Michael Holden PR Officer Grand Lodge of Freemasons of Ireland 17 Molesworth Street Dublin 1

The voting method on women bishops legislation in the C. of E.

The origin of the tragedy – if I may call it such – of the Church of England General Synod’s recent vote on draft legislation on women bishops lies not so much in the decision taken, more in the methodology used.

As happens in many spheres, everything was reduced to a binary vote, for or against, win or lose. There were lots of options in the debate, but only two on the ballot paper. Granted, measures had been taken to try and ensure that everyone was ‘on board’ – the three Houses, the requirement for a weighted majority, etc.

The fact nevertheless remains that the Church used a methodology by which consensus cannot be achieved, because you cannot measure consent in a majority vote, simple or weighted; in fact, it measures the very opposite, the degree of dissent: so many ‘for’, and so many ‘against’.

The science of social choice has many of its origins in the Church. In the 12th century, Ramon Lull, a “devout Christian”, was one of the first to criticise majority voting. In its stead, he advocated a voting procedure he called the “general art”; this might have been a points system, but the science is not clear.

Three hundred years later, however, Cardinal Cusanus definitely suggested such a system, that which today is called the (Modified) Borda Count [MBC]. “With much study,” he said, “I have not been able to find a safer system and, believe me, no more safer system can be found.”

Perhaps, therefore, the subject of decision-making should be looked at more closely. No majority has the right to dominate, no minority the right to veto; rather, we all have a responsibility to come to an accommodation, to live with each other, to come to collective decisions with each other.

Democracy should be a process by which all can influence that which thus becomes the confluence. This cannot be done by (simple or weighted) majority voting, where only some vote with, while others vote against.

It can be done, however, by following the advice of Nicholas of Cusa. In an MBC, people vote, in order of preference, only ‘for’ (one, some or better still) all of the options listed. But no one votes against any thing or any one; (either partially or fully), voters vote with each other.

Peter Emerson The Director The de Borda Institute 36 Ballysillan Road Belfast BT14 7QQ

The C. of I. College of Education and TCD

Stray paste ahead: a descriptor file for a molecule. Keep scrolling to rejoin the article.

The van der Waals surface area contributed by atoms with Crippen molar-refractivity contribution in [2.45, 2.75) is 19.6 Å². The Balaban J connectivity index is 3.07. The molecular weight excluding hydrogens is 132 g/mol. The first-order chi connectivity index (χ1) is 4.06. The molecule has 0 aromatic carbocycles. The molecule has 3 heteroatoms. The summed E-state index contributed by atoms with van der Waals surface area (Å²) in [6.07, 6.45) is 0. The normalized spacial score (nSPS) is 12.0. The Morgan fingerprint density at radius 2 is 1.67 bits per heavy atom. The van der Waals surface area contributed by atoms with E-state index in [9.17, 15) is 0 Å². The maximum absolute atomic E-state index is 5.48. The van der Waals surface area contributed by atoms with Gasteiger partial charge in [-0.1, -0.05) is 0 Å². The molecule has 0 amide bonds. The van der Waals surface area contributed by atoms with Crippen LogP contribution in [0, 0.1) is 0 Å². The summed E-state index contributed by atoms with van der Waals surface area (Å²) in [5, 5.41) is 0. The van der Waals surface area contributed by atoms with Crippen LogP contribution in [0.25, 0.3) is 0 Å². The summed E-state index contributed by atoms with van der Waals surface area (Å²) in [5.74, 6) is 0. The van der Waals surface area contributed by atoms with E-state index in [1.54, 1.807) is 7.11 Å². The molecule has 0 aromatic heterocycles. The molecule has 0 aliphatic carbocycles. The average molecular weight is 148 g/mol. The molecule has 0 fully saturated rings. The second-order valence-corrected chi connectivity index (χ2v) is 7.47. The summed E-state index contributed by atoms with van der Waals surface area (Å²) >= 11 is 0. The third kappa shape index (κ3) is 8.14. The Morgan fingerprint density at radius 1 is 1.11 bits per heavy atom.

It was a pleasure to meet and work with the Registrar of Trinity College over five meetings between April and June of this year.

Professor Shane Allwright and I shared the chairing of these meetings held between representatives of the Provost of the University and of the Archbishop of Dublin, Chair of the Church of Ireland College of Education (CICE).

Together, we were tasked with “addressing how the two institutions could best work together for the benefit of initial teacher education and continuing professional development for educators specializing in inclusive education provision in Ireland”. We had been given clear criteria for these talks.

I must, however, refute some of the claims made by the Professor. The views expressed in her letter, as published in the Gazette (30th November), do not seem to me a fair representation of what was conveyed to those of us involved in the discussions.

With respect, I suggest that Professor Allwright meets with the representatives of the University’s School of Education. They were particularly forthright in demanding that any future working together would be on terms acceptable to their School and consequently full incorporation of CIC E into an enlarged School of Education would be required.

When the Archbishop’s representatives tried to focus on some of the other alternatives as listed in Professor Allwright’s letter, there was no willingness at all from the School of Education’s representative to do so. Thus, it was not at all clear to those of us involved that all five models were acceptable to Trinity, as the Professor states in her letter. The overwhelming assertion of the School of Education was that full incorporation was the only acceptable model and there was no dissension from the other Trinity representatives.

There was some attempt to appease by a suggestion that the Church of Ireland might be named in an award or lecture, but it was very obvious that neither the name nor the ethos could be accommodated in any other way in a “nondenominational” University.

Guarantees requested for recognition of staff, for reserved places and for the continuation of all courses presently offered at CIC E were not forthcoming. Professor Allwright states that the Archbishop’s representatives simply walked away from the talks – but this does not reflect the facts.

In June, meetings were held at which it was made clear to the Trinity representatives that no substantial progress had been made. The four core principles, which had been clearly set out, needed to be addressed in full by the University and various suggestions were made as part of this.

Thus, we gave TCD every opportunity to be absolutely clear about what was needed. Our final meeting was on Wednesday 20th June, three weeks after the deadline given by the Provost and the Archbishop – the end of May. Every effort, I believe, had been made to find a way forward.

Patrick Rooke (The Rt Revd) Bishop’s House 2 Summerfield Claregalway